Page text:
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Monday, November 25th, 2013
Thanksgivvukah is almost here! As many know, Hanukah and Thanksgiving coincide this year, and popular author and TV personality Jamie Geller is here to help with her book Joy of Kosher: Fast, Fresh Family Recipes. She’s all about delicious holiday recipes that do double-duty. Think Cranberry Chestnut Challah Stuffing; Rice Salad with Toasted Nuts, Apples and Onion Dressing; Latkes with Caviar and Cream; Whiskey-Glazed Whole Roasted Turkey; Butternut Squash Mac ‘n’ Cheese; Kiddie Candy Bark (that can be made into gelt coins); Cardamom-Scented Chanukah Cookie and Sea-Salted Soft Challah Pretzel Rolls. (Check out some great Thanksgiving crafts from Parents, too!)
Geller hasn’t always been kosher. She was raised on take-out and didn’t gravitate to her heritage until her mid-20s. When she married her husband, she was dubbed the Bride Who Knew Nothing–that’s how clueless she was about cooking. Joining his family meant celebrating more than 100 traditional Jewish holiday meals annually, complete with six-course homemade kosher dinners for the immediate and extended family. Determined to show everyone that she had what it takes and spurred to confront her culinary clumsiness, Geller didn’t just learn how to cook—she founded the Kosher Media Network and created cookbooks, magazines, a popular website and even a television show.
In Joy of Kosher, Geller wants everyone to know that if she can put really good food on the table, anyone can. There is no slaving in the kitchen (no rabbi required!) and cooking kosher is really not as tedious or complicated as one might think. Here are a 3 to get you started this week–Cardamom-Scented Chanukah Cookies, Cranberry Chestnut Challah Stuffing and Latkes with Caviar and Cream.
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Hanukah, Jamie Geller, Joy of Kosher, Thanksgiving, Thanksgivvukah | Categories:
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Thursday, November 22nd, 2012
Today’s all about thanks and calories. So I thought a post about the new book Mac and Cheese would be perfect.
I know it’s not the traditional Thanksgiving fare, but mac and cheese is warm, gooey, all-American deliciousness. I am so thankful for it.
The dish can’t go wrong. Everyone will eat it–even the pickiest of kids. It doesn’t involve fancy ingredients (usually), and most recipes are not complicated. If you make a big batch–and some is actually left over–you can reheat it all week long. This new book, Mac and Cheese, breaks down how to pick the perfect cheese combinations and how to get the sauce right. The author Ellen Brown definitely got me thinking out of the box. She includes classic recipes and also new twists. Just typing the words ‘Big Kid Mac with Spinach, Caramelized Onions and Truffle Oil’ makes my mouth water and my belly rumble. I am making it this weekend as an excuse to get my 5-year-old to eat his spinach. And how about ‘Alpine Mac and Cheese with Bacon and Gruyere?’ Yes. Thankful.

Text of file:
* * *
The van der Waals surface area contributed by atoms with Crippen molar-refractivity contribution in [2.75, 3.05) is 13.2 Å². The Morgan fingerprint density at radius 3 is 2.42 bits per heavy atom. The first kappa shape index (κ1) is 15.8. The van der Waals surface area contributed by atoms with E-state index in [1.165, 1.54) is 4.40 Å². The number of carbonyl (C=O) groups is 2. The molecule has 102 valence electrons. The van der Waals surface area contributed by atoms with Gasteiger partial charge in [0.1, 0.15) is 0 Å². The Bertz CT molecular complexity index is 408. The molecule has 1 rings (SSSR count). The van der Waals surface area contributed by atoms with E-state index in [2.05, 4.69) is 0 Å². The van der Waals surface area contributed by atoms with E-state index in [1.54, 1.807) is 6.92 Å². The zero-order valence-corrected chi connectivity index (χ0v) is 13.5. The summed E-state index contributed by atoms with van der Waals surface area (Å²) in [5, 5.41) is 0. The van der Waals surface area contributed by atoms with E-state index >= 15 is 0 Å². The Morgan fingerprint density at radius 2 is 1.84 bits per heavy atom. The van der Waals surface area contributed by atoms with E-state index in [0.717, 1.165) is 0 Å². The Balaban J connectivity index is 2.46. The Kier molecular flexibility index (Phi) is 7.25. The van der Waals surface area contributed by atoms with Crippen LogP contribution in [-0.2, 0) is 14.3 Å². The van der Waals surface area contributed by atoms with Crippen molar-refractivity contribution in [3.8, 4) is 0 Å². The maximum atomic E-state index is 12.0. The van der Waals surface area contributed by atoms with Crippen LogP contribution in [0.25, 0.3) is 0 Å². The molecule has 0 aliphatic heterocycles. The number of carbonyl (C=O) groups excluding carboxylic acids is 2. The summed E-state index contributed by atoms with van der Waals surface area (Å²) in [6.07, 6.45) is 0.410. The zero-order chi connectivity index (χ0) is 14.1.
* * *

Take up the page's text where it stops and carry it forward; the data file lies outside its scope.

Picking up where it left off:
Happy Thanksgiving! May you be stuffed with good food and big love.
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Wednesday, November 21st, 2012
Does your Thanksgiving include babies? Yours or someone else’s? I will be hosting seven children on Thursday, and my nephew is a baby. So today, I’m reading the brand new version of 97 Ways to Make a Baby Laugh. My kids just started elementary school, so I’m rusty. I want to go beyond toe tickling and peek-a-boo. I want to make Luke laugh so hard that he pees in his diaper.
I adore the beautiful photos of almost 100 toothless smiles, and I especially love this suggestion from the book:
Using the knuckles of your index and middle fingers, lightly press against Baby’s ribs while jiggling your wrist. Just before doing so, say, ‘Somebody’s gonna get a Scamooch!’”
And what if I can get my mother-in-law to do this?
“With Baby watching, have Mom or Dad or more agile members of the family lift a soccer ball from the floor using nothing but their heads.”
Little giggles are pure, sweet love. And playing with a bundle of joy can get you out of conversations that involve politics. Besides, if there is one thing to be thankful for, it’s a happy baby.
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